The Notebook

See menu above or search in box at right for specific FLORA, FAUNA, or FUNGI 

3 July 2020 (4 minus 1) – Inky cap mushrooms are different – from shaggy manes to mica caps. More here

Coprinus comatus shaggy mane Pyrenees 1509110
Coprinus comatus is also called  lawyer’s wig and shaggy mane

RECENT POSTS:

21 June 2020 – The first day of summer and the last day of spring – Trillium is its epitome.  A striking lily with three petals and three leaves that are not really petals and leaves. And it isn’t even a lily anymore. The rest of the trilliums (trillia?) and details here

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Trillium grandiflora has an imposing white blossom that turns shocking pink

1 June 2020 – The Northern Water Snake is one of the most common, and most commonly mistaken snakes. It is not a water moccasin. For more details, click here

Northern Water Snake2 White Oak Canyon 160824
Northern water snake (or perhaps a copperhead)

15 May 2020 – The “iron worm” millipede of the Appalachians is wandering about for  a reason. More about evolution and millipedes here

Millipede Great North Mountain 160430
Narceus americana is frequently seen on trials in the Appalachian Mountains. The local mountain people called them “iron worms” due to the iron-like red bands.

27 April 2020 – St. Johnswort, herb of antiquity for both physical and mental wounds from the Knights of the Hospital of Saint John the Baptist. The rest of the story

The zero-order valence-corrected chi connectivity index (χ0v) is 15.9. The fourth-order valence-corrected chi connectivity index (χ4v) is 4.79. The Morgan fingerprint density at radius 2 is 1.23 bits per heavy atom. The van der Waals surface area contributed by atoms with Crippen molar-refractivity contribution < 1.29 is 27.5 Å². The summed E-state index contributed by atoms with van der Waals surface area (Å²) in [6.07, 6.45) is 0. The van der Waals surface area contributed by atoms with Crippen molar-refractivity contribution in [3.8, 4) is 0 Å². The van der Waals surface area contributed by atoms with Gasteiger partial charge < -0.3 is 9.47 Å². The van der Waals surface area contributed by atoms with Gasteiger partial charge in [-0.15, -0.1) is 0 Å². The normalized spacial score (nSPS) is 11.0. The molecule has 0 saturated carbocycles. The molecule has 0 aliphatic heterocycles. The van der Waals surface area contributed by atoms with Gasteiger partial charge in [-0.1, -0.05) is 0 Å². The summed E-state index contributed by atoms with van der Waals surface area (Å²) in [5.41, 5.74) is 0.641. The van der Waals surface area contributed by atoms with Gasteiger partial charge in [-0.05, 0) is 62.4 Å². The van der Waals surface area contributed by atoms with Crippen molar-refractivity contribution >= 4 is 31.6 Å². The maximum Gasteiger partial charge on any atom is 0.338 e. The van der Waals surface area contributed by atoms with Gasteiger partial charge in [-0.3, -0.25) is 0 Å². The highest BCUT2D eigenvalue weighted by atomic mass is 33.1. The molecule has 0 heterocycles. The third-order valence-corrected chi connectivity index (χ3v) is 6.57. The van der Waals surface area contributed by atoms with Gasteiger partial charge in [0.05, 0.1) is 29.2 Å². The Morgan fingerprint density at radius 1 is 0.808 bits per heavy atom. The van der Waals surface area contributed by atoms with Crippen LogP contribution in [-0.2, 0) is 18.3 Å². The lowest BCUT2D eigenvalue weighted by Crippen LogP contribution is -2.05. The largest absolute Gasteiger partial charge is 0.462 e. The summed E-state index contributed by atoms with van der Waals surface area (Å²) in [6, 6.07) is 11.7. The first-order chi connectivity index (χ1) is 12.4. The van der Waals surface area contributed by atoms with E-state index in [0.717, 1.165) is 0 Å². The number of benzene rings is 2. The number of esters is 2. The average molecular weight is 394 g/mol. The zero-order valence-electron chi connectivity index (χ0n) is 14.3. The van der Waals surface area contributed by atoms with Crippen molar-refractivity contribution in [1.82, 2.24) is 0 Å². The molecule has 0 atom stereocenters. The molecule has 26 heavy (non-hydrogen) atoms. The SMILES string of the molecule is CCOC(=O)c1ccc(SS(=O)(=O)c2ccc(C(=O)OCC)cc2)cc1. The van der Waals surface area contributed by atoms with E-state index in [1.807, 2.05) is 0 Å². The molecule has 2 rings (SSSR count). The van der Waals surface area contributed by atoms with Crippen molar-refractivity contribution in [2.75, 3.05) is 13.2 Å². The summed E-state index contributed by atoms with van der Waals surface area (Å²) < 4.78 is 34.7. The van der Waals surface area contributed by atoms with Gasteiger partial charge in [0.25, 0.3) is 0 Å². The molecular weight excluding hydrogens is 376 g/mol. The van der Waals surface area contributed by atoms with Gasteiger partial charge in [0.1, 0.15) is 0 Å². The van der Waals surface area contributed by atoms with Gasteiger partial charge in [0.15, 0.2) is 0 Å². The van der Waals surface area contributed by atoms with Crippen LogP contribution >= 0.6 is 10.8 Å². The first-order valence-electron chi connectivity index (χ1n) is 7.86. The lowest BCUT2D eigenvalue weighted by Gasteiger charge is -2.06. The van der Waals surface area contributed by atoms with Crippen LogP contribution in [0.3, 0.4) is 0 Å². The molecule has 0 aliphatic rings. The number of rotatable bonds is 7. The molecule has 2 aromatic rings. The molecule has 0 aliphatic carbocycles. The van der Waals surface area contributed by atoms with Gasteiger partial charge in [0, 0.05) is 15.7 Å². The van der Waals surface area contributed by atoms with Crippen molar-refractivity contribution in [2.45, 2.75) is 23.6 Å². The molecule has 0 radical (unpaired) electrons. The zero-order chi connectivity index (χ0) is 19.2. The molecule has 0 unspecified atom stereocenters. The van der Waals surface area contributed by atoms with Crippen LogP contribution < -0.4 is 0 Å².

Saint Johnswort Common_Dolly Sods 160716
Common St. Johnswort has been used from antiquity in Europe as a treatment for open wounds. Introduced to North America in 1793, it has become invasive. It is a recognized herbal treatment for depression with some NIH caveats.

15 April 2020The Cabbage White butterfly is a globally invasive species that eats broccoli. A cautionary tale amid the perils of pandemics. More here

Cabbage White Butterfly White Oak HNB_040613
The single spot on the wing marks this as a male Cabbage butterfly. In search of the two-spotted female who will go on to lay 300 eggs on cabbage and other mustard family plants (cabbage, turnip, broccoli, cauliflower, etc)

28 March 2020  –  As the grays of winter yield to the colors of spring, one must be optimistic. Why do we see color? How do we see color? What is color anyway? Explore the Colors of Nature

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Looking for a pot of gold in Oz

Hiking is one of the best ways to be healthy: The Compleat Ambler.

 

Contact Information:           William Needham – Needham82@aol.